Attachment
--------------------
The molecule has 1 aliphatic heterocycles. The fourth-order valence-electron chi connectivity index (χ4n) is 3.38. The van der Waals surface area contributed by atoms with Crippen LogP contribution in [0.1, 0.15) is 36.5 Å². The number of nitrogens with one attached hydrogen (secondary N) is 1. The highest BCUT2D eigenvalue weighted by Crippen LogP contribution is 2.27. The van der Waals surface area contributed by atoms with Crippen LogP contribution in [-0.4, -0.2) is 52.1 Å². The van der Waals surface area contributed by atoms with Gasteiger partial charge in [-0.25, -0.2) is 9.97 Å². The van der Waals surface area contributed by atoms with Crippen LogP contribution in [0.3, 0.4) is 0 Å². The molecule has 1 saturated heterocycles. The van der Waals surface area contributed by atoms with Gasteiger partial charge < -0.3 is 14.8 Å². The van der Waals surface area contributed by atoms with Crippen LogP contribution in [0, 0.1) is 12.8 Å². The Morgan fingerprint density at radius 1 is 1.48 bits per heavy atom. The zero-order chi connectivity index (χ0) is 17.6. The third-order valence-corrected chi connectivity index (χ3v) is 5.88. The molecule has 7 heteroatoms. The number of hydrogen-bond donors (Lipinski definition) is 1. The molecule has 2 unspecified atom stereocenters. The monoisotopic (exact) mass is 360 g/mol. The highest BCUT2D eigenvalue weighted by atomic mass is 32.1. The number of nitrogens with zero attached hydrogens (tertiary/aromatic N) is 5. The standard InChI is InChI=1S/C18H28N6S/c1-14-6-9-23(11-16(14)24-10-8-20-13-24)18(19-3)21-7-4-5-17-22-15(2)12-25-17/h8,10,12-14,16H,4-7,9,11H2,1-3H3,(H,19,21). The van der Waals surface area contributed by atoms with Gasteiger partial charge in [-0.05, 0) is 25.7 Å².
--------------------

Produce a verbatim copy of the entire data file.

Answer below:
The molecule has 1 aliphatic heterocycles. The fourth-order valence-electron chi connectivity index (χ4n) is 3.38. The van der Waals surface area contributed by atoms with Crippen LogP contribution in [0.1, 0.15) is 36.5 Å². The number of nitrogens with one attached hydrogen (secondary N) is 1. The highest BCUT2D eigenvalue weighted by Crippen LogP contribution is 2.27. The van der Waals surface area contributed by atoms with Crippen LogP contribution in [-0.4, -0.2) is 52.1 Å². The van der Waals surface area contributed by atoms with Gasteiger partial charge in [-0.25, -0.2) is 9.97 Å². The van der Waals surface area contributed by atoms with Crippen LogP contribution in [0.3, 0.4) is 0 Å². The molecule has 1 saturated heterocycles. The van der Waals surface area contributed by atoms with Gasteiger partial charge < -0.3 is 14.8 Å². The van der Waals surface area contributed by atoms with Crippen LogP contribution in [0, 0.1) is 12.8 Å². The Morgan fingerprint density at radius 1 is 1.48 bits per heavy atom. The zero-order chi connectivity index (χ0) is 17.6. The third-order valence-corrected chi connectivity index (χ3v) is 5.88. The molecule has 7 heteroatoms. The number of hydrogen-bond donors (Lipinski definition) is 1. The molecule has 2 unspecified atom stereocenters. The monoisotopic (exact) mass is 360 g/mol. The highest BCUT2D eigenvalue weighted by atomic mass is 32.1. The number of nitrogens with zero attached hydrogens (tertiary/aromatic N) is 5. The standard InChI is InChI=1S/C18H28N6S/c1-14-6-9-23(11-16(14)24-10-8-20-13-24)18(19-3)21-7-4-5-17-22-15(2)12-25-17/h8,10,12-14,16H,4-7,9,11H2,1-3H3,(H,19,21). The van der Waals surface area contributed by atoms with Gasteiger partial charge in [-0.05, 0) is 25.7 Å².